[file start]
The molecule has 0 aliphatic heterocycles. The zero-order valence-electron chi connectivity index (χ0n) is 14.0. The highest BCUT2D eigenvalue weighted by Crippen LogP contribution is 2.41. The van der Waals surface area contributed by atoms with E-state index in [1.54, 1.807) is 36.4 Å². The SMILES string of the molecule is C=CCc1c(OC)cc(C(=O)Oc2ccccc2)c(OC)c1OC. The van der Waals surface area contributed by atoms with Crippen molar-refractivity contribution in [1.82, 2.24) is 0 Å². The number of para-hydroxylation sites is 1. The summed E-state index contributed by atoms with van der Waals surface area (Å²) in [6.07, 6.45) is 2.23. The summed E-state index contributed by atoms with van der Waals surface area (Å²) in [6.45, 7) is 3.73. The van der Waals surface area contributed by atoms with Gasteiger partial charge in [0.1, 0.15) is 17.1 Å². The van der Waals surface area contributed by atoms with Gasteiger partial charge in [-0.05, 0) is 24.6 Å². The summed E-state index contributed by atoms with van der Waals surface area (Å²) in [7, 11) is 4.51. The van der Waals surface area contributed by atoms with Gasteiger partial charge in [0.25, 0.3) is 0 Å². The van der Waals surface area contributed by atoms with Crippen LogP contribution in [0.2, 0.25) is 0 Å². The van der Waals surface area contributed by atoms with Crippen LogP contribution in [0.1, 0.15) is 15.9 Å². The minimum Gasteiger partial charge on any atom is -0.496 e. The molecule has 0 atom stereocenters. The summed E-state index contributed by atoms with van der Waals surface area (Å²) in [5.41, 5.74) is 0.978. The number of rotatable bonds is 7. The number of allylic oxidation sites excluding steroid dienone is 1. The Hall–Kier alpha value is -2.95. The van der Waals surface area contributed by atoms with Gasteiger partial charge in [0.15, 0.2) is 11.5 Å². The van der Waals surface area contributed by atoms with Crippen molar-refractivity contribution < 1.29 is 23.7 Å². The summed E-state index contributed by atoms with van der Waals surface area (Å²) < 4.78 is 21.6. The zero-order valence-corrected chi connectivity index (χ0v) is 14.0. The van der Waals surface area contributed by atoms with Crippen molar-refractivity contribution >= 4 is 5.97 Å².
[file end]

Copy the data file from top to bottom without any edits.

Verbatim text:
The molecule has 0 aliphatic heterocycles. The zero-order valence-electron chi connectivity index (χ0n) is 14.0. The highest BCUT2D eigenvalue weighted by Crippen LogP contribution is 2.41. The van der Waals surface area contributed by atoms with E-state index in [1.54, 1.807) is 36.4 Å². The SMILES string of the molecule is C=CCc1c(OC)cc(C(=O)Oc2ccccc2)c(OC)c1OC. The van der Waals surface area contributed by atoms with Crippen molar-refractivity contribution in [1.82, 2.24) is 0 Å². The number of para-hydroxylation sites is 1. The summed E-state index contributed by atoms with van der Waals surface area (Å²) in [6.07, 6.45) is 2.23. The summed E-state index contributed by atoms with van der Waals surface area (Å²) in [6.45, 7) is 3.73. The van der Waals surface area contributed by atoms with Gasteiger partial charge in [0.1, 0.15) is 17.1 Å². The van der Waals surface area contributed by atoms with Gasteiger partial charge in [-0.05, 0) is 24.6 Å². The summed E-state index contributed by atoms with van der Waals surface area (Å²) in [7, 11) is 4.51. The van der Waals surface area contributed by atoms with Gasteiger partial charge in [0.25, 0.3) is 0 Å². The van der Waals surface area contributed by atoms with Crippen LogP contribution in [0.2, 0.25) is 0 Å². The van der Waals surface area contributed by atoms with Crippen LogP contribution in [0.1, 0.15) is 15.9 Å². The minimum Gasteiger partial charge on any atom is -0.496 e. The molecule has 0 atom stereocenters. The summed E-state index contributed by atoms with van der Waals surface area (Å²) in [5.41, 5.74) is 0.978. The number of rotatable bonds is 7. The number of allylic oxidation sites excluding steroid dienone is 1. The Hall–Kier alpha value is -2.95. The van der Waals surface area contributed by atoms with Gasteiger partial charge in [0.15, 0.2) is 11.5 Å². The van der Waals surface area contributed by atoms with Crippen molar-refractivity contribution < 1.29 is 23.7 Å². The summed E-state index contributed by atoms with van der Waals surface area (Å²) < 4.78 is 21.6. The zero-order valence-corrected chi connectivity index (χ0v) is 14.0. The van der Waals surface area contributed by atoms with Crippen molar-refractivity contribution >= 4 is 5.97 Å².